Why are so many health care workers sustaining injuries?

| Mar 29, 2021 | Workers' Compensation |

Every occupation has its particular risks, and for many workers, musculoskeletal injuries from overexertion are regular occurrences. However, for some health care workers, the rate is two, three or even five times the average for other occupations.

According to the Centers for Disease Control and Prevention, these injuries are the result of patient handling.

Who has the most risk?

Across medical environments, hospitals and nursing homes most frequently put workers in harm’s way with the need to manually reposition patients in their beds, or move them in and out of bed. Ambulance workers have the highest risk of musculoskeletal injuries from manual patient handling.

Why is patient handling so dangerous?

Most people have heard the advice to lift with the knees and keep the back straight. This tip is especially important when lifting heavy loads. To move reclining patients, though, it can be impossible for a single person to do the lifting or repositioning without leaning over the bed and lifting with the back.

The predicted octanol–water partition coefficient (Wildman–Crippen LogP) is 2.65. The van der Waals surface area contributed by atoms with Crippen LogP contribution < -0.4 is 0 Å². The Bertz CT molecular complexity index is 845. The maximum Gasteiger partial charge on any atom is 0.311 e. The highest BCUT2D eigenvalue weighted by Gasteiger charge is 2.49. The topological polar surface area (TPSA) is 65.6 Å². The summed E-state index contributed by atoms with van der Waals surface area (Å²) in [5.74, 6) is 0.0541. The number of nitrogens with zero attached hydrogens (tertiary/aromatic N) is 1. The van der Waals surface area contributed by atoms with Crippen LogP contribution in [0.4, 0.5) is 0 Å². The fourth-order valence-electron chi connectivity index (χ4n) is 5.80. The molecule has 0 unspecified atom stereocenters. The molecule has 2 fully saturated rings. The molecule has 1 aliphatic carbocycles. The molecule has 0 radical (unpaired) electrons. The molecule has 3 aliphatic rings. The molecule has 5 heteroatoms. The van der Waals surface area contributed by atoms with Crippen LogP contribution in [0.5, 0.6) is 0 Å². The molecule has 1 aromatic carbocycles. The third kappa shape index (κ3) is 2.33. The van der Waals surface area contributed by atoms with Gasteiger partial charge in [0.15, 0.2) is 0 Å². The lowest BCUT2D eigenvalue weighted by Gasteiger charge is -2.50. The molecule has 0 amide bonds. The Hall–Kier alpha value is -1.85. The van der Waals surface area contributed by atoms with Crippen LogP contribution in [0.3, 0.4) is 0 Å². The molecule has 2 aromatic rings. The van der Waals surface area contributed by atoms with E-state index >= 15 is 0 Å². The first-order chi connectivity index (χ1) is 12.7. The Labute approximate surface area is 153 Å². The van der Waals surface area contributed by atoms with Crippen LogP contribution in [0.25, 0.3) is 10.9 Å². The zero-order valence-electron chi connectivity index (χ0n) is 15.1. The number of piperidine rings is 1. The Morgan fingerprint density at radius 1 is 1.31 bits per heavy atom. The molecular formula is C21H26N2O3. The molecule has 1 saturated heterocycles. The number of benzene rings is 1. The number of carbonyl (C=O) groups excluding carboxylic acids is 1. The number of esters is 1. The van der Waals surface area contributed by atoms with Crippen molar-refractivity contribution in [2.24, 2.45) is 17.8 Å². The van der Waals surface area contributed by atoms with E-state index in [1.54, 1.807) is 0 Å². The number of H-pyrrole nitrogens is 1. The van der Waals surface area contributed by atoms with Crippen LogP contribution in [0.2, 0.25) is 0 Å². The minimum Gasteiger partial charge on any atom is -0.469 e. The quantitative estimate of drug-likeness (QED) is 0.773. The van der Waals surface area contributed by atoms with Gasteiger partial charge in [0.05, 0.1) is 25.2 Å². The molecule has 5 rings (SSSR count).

Professionals and safety experts have done the math to calculate how much a person can safely lift at the angle and distance common in most patient handling situations. The answer is 35 pounds. A worker should not manually lift a person who weighs more than that.

Is there a safe alternative?

The key to moving patients safely is to reduce or eliminate the need for the worker to perform the task unassisted. Ergonomic principles dictate the need for mechanical equipment to lift and move patients. This can have the added benefit of making the patients more comfortable during the process.

Some facility administrators may see safety devices as unnecessary expenses. However, the cost in lost productivity may far outstrip the price tag of the equipment. Even more importantly, it will keep workers from suffering work injuries.